Sen. Elizabeth Warren made clear in a Sept. 4 climate town hall meeting that if she is successful in taking office as president, she will not invest in nuclear energy.
The Democratic presidential hopeful pledged to not only prevent the building of new power plants, but also said she would phase out all nuclear power by 2035 and replace it with renewables. After 52 years of producing energy, Pilgrim Nuclear Power Station closed its doors on May 31.
Warren was asked what her opinion on nuclear energy replacing fossil fuels are during the Climate Town Hall.
Tokyo Electric Power’s Fukushima Daiichi Nuclear Power Station, which experienced three massive meltdowns in 2011, is running out of room to store radioactive water. No surprise! But now, what to do about phosphorescent water?
Addressing the issue, Japan’s environmental minister Yoshiaki Harada held a news conference (September 2019). Unfortunately, he proffered the following advice: “The only option will be to drain it into the sea and dilute it.” (Source: Justin McCurry in Tokyo, Fukushima: Japan Will Have to Dump Radioactive Water Into Pacific, Minister Says, The Guardian, Sept. 10, 2019)
New research has found that almost all nuclear power plants built since the nuclear industry’s inception have generated large financial losses.
The report by the German Institute for Economic Research examines 674 nuclear power plants built since 1951. Its authors found that typical nuclear power plants averaged 4.8 billion euros in losses.
1. How many more decades of uranium does the planet have left?
There are about 8 decades of supply remaining.
“Uranium abundance: At the current rate of uranium consumption with conventional reactors, the world supply of viable uranium, which is the most common nuclear fuel, will last for 80 years.” If nukes were fully built out to provide our full energy needs, we would have about 5 years of uranium remaining on the planet.
Note that nukes are not renewable energy. Anything that has to be mined is, by definition, not renewable.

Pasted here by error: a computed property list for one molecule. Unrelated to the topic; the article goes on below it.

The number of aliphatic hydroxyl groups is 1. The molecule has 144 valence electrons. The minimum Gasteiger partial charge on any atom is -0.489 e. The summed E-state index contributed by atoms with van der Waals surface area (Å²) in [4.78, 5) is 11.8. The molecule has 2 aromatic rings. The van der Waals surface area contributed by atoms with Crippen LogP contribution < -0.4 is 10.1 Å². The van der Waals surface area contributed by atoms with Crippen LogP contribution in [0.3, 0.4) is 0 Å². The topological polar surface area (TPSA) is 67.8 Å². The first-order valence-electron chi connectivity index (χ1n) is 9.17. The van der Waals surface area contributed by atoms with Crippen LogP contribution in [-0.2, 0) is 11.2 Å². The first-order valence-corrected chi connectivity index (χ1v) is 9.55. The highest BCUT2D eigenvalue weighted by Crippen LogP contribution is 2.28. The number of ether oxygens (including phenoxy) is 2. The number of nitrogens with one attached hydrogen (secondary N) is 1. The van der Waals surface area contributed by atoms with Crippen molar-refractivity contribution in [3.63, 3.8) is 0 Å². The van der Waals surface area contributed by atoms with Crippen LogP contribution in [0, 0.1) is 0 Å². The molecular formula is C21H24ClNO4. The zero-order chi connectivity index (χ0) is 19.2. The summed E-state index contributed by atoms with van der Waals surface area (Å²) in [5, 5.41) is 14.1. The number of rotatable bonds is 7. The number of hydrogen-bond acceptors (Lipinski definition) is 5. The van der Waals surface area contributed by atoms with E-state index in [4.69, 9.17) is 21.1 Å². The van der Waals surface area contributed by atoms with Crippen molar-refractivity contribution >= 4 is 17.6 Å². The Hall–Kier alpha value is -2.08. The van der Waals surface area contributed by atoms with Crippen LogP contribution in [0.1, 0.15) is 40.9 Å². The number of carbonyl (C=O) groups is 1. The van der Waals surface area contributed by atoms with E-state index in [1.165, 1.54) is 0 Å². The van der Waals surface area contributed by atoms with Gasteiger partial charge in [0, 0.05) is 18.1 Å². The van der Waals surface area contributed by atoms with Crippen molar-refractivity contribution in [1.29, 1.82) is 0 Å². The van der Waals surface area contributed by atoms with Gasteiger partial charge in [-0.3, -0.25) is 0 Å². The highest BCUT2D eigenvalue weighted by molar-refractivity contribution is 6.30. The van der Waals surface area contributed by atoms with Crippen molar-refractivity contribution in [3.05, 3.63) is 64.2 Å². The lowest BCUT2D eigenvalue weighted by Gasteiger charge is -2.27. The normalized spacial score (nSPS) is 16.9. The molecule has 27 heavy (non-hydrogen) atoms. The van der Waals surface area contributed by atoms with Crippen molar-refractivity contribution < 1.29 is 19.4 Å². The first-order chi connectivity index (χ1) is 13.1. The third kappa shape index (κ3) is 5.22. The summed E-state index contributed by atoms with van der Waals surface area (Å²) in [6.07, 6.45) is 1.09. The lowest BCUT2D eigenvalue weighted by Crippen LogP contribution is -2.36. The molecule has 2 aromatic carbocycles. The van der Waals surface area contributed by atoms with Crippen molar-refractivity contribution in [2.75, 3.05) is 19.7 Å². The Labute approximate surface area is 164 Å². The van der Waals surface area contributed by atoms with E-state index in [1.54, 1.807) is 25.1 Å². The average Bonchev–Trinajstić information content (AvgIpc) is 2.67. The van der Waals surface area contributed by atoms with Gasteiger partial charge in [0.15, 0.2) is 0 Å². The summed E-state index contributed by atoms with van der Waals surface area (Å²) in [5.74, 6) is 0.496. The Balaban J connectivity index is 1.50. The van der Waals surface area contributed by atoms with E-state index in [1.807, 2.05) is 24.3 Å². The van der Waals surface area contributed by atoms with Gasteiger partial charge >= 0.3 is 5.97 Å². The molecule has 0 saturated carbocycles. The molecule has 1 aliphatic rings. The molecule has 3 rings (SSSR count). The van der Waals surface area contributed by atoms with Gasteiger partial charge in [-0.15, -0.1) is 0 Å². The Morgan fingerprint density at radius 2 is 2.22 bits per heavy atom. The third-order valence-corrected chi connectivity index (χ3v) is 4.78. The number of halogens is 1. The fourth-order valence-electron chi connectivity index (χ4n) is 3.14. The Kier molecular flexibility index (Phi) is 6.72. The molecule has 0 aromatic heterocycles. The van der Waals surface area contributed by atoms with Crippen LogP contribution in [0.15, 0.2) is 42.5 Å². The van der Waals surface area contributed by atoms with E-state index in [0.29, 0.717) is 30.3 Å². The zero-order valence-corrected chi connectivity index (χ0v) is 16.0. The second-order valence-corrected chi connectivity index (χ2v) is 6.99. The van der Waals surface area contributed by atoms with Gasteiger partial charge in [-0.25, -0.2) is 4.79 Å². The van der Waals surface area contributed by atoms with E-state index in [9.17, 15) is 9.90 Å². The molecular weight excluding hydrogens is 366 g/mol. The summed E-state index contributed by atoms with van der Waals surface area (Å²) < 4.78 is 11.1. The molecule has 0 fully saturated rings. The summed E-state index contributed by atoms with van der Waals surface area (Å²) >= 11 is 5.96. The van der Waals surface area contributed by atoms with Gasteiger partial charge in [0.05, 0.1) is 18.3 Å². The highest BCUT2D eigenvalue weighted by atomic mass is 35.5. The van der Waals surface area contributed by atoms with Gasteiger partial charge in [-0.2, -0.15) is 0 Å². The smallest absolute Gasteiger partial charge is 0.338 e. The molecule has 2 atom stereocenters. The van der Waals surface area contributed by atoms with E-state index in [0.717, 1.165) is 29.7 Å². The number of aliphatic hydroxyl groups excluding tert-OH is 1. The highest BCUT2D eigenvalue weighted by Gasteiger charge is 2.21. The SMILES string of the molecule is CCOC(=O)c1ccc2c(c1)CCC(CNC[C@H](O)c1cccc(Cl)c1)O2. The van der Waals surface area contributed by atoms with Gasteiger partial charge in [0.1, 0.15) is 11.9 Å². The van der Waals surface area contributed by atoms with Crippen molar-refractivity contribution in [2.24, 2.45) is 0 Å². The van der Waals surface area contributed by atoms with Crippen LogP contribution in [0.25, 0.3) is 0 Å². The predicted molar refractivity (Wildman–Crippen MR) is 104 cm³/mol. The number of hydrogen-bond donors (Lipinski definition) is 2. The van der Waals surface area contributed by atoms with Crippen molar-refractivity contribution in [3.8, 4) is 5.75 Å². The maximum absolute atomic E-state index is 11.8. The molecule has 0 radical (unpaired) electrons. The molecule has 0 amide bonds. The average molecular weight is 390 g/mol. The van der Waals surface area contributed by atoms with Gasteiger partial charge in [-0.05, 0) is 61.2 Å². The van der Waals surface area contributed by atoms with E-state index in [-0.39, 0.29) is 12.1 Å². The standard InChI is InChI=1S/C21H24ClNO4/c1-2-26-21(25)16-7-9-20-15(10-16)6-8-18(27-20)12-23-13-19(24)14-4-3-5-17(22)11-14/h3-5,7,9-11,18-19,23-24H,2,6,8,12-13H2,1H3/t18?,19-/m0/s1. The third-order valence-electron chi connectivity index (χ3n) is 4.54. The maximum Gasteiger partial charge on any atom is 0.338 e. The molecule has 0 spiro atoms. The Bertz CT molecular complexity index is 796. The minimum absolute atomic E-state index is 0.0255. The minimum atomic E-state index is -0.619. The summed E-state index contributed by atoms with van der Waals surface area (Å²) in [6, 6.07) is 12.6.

SAN DIEGO — Earlier this month, Southern California Edison — the operators of the now-shuttered San Onofre nuclear power plant — resumed transferring heavy canisters filled with spent fuel assemblies from wet storage pools to a newly constructed dry storage facility on the plant’s premises.
Putting aside the criticism from some advocacy groups about restarting transfers at all, the move brings up a larger question: Where will the waste at the San Onofre Nuclear Generating Station, known as SONGS, eventually go?
“I feel that we got the final wake-up call at Fukushima and that we need to phase out and shut down the 104 reactors in America. I will put it very bluntly: We need to kill them before they kill us. “ – S. David Freeman, ninety-something former TVA head who holds the record for shutting down utility reactors than any other administrator
“The Age of Nuclear Energy is winding down. The Age of Nuclear Waste is just beginning.” – Gordon Edwards, Co-Founder, President Canadian Coalition for Nuclear Responsibility
The biggest earthquakes to hit California in two decades literally broke the desert floor. Newly released satellite images show how the tremors jerked apart slabs of land, permanently altering the landscape.
Almost one year after a 50-ton canister filled with nuclear waste got wedged inside a storage cavity and was left suspended on a metal flange about 18 feet from the ground, the operator of the San Onofre Nuclear Generating Station, announced the resumption of transfer operations at the now-shuttered plant.